2. Data Representation and Computer Arithmetic 2.1 Data Types 2.1 2.2 Number Systems 2.2 2.3 Complements of Numbers 2.3 2.4 Binary Data Representation 2.4 2.5 Guard Bits and Truncation 2.11 2.6 Multiplication of Unsigned and Signed Integers 2.7 Division of Unsigned Integers 2.17 Review Questions 2.22 Solved Problems 2.25

2.1-2.31

2.12

3. Microoperation and Design of Arithmetic Logic Unit 3.1 Register Transfer Microoperation 3.1 3.2 Bus Transfer 3.3 3.3 Memory Transfer 3.6 3.4 Arithmetic Microoperation 3.6 3.5 Design of Some Arithmetic Units 3.7 3.6 Logic Unit 3.15 3.7 Shifter Unit 3.16 3.8 Arithmetic Logic Unit (ALU) 3.18

3.1-3.25

vi

Contents

Review Questions Solved Problems 3.21 4. Memory Organization 4.1 Introduction 4.1 4.2 Memory Parameters 4.1 4.3 Memory Hierarchy 4.2 4.4 Access Method 4.4 4.5 Main Memory 4.4 4.6 Secondary (Auxiliary) Memory 4.7 Associative Memory 4.19 4.8 Cache Memory 4.22 4.9 Virtual Memory 4.30 Review Questions 4.37 Solved Problems 4.41

3.19 4.1-4.51

4.14

5. Computer Instruction Set 5.1 Introduction 5.1 5.2 Instruction Formats 5.2 5.3 CPU Organization 5.3 5.4 Instruction Length 5.6 5.5 Data Ordering and Addressing Standards 5.6 Addressing Modes 5.8 5.7 Instruction Set 5.15 Review Questions 5.19 Solved Problems 5.22

5.1-5.26

5.8

6. Design of Control Unit 6.1 Introduction 6.1 6.2 Primary Concepts 6.2 6.3 Design Methods 6.2 Review Questions 6.25 Solved Problems 6.27

6.1-6.30

7. Input-Output Organization 7.1 Introduction 7.1 7.2 I/O Interface and I/O Driver 7.1 7.3 Accessing I/O Devices 7.4 7.4 Synchronous and Asynchronous Data Transfers 7.5 Modes of Data Transfer 7.8 7.6 Bus Arbitration 7.15 7.7 Input-Output Processor (IOP) 7.17 Review Questions 7.18 Solved Problems 7.21

7.1-7.26

8. Parallel Processing 8.1 Introduction 8.1

7.5

8.1-8.54

vii

Contents

8.2 8.3 8.4 8.5 8.6 8.7 8.8

Performance Measurement of Computers 8.1 Parallel Computer Structures 8.4 General Classifications of Computer Architectures Pipelining 8.8 Vector Processing 8.24 SIMD Array Processors 8.28 Multiprocessor System 8.36 Review Questions 8.42 Solved Problems 8.46

8.5

Appendix—Digital Devices and Logic Design

A1.1-A1.16

2004 Computer Organization

C1.1-C1.17

2004 Computer Organization and Architecture

C1.1-C1.12

2005 Computer Organization

C1.1-C1.9

2005 Computer Organization and Architecture

C1.1-C1.9

2006 Computer Organization

C1.1-C1.13

2006 Computer Organization and Architecture

C1.1-C1.19

2007 Computer Organization

C1.1-C1.18

2007 Computer Architecture and Organization

C1.1-C1.15

2008 Computer Organization and Architecture

C1.1-C1.9

2008 Computer Organization and Architecture

C1.1-C1.12

Preface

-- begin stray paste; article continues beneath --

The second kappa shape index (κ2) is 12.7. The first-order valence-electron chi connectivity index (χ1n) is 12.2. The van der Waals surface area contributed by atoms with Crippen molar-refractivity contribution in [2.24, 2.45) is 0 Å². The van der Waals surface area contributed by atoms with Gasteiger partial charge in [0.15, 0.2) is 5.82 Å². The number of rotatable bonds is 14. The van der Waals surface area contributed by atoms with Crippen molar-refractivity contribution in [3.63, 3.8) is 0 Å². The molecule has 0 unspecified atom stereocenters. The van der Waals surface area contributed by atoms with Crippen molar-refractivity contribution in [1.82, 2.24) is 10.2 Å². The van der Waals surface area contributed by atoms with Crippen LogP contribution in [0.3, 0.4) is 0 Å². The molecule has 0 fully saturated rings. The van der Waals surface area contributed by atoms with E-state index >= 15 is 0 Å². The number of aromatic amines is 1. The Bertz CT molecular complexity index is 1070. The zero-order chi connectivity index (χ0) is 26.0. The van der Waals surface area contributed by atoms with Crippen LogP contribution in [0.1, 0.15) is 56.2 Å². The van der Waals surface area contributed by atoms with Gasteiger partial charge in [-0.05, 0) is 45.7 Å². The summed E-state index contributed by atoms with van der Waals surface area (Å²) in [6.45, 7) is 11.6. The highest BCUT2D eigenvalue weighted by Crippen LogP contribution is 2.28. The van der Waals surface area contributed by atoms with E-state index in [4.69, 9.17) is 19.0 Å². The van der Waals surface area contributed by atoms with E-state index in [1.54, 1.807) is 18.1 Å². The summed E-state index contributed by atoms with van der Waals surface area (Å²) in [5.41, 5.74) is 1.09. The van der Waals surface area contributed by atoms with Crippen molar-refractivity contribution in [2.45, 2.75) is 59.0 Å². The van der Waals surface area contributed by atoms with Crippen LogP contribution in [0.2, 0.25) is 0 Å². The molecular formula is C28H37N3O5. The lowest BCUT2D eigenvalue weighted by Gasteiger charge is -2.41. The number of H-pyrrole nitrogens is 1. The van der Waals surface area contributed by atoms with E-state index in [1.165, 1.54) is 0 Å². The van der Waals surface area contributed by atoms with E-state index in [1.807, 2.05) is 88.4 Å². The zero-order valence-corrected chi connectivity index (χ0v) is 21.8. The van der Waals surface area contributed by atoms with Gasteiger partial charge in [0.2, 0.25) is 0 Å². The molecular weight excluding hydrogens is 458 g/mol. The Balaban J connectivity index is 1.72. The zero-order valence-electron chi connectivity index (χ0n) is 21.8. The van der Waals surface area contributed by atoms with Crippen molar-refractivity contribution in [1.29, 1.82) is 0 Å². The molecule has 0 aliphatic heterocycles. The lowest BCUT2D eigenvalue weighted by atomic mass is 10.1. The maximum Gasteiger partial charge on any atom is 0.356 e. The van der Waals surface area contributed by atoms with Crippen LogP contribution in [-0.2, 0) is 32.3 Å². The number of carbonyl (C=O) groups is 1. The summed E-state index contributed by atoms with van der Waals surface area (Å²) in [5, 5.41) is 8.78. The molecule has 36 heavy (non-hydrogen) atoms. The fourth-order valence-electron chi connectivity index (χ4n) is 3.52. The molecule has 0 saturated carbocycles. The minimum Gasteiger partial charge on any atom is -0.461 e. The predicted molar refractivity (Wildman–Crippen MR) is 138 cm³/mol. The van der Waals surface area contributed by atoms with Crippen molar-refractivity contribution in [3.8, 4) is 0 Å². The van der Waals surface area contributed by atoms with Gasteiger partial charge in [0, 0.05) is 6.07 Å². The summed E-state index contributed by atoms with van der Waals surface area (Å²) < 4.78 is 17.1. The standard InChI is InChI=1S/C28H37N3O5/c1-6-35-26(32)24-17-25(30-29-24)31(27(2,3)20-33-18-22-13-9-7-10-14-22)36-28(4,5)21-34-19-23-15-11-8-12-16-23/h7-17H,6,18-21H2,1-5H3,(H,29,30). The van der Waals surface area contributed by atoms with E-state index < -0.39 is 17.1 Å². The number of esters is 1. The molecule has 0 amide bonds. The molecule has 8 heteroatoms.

The emergence of computers has revolutionised the design of electronic systems. Nowadays, computers are used in almost all steps of life: education, business, entertainment, games, sports, security, conferences, and many more avenues. Designing a computer is a highly sophisticated and complex task. Over the years, different methods have been applied in designing computers. A brief explanation of the title Computer Organization and Architecture is necessary here. Computer Organization is a lower level, concrete description of the system that involves how the constituent parts of the system are interconnected and how they inter-operate in order to realise the architectural specifications. The organisational issues include the hardware details transparent to the programmer, like the memory technology, interfacing between the CPU and peripherals, and systeminterconnect components like computer buses and switches. Computer Architecture deals with the conceptual design and basic overview of a computer system. It refers to the parameters of a computer system that are visible to the user. It includes the instruction-addressing modes, instruction formats, instruction sets, I/O mechanism, and related concepts. This book is the outgrowth of a series of lectures based on the course Computer Organization and Architecture and Advanced Computer Architecture, delivered over the last several years at different colleges under the West Bengal University of Technology, West Bengal. Our aim is to simplify the subject and make it easy even to an average student. This book is intended to serve as a first-level course on Computer Organization and Architecture in Computer Science, Information Technology, Electronics and Communication Engineering and the Instrumentation Engineering curricula of West Bengal University of Technology (WBUT), West Bengal. Also, this book will be useful for students of MCA, BCA and diploma courses in Computer Science. This book is mostly self-contained, assuming that the reader has a basic knowledge of computer programming, number systems and digital logic. For the benefit of those who have no prior knowledge of digital logic, the book includes an overview of the essential topics of digital electronics in an Appendix. The book is divided into eight chapters: l Chapter 1 presents the basics of digital computers, different layers in a computer system, overview of the operating systems, types of computers, brief history of computers and details of Von Neumann computers.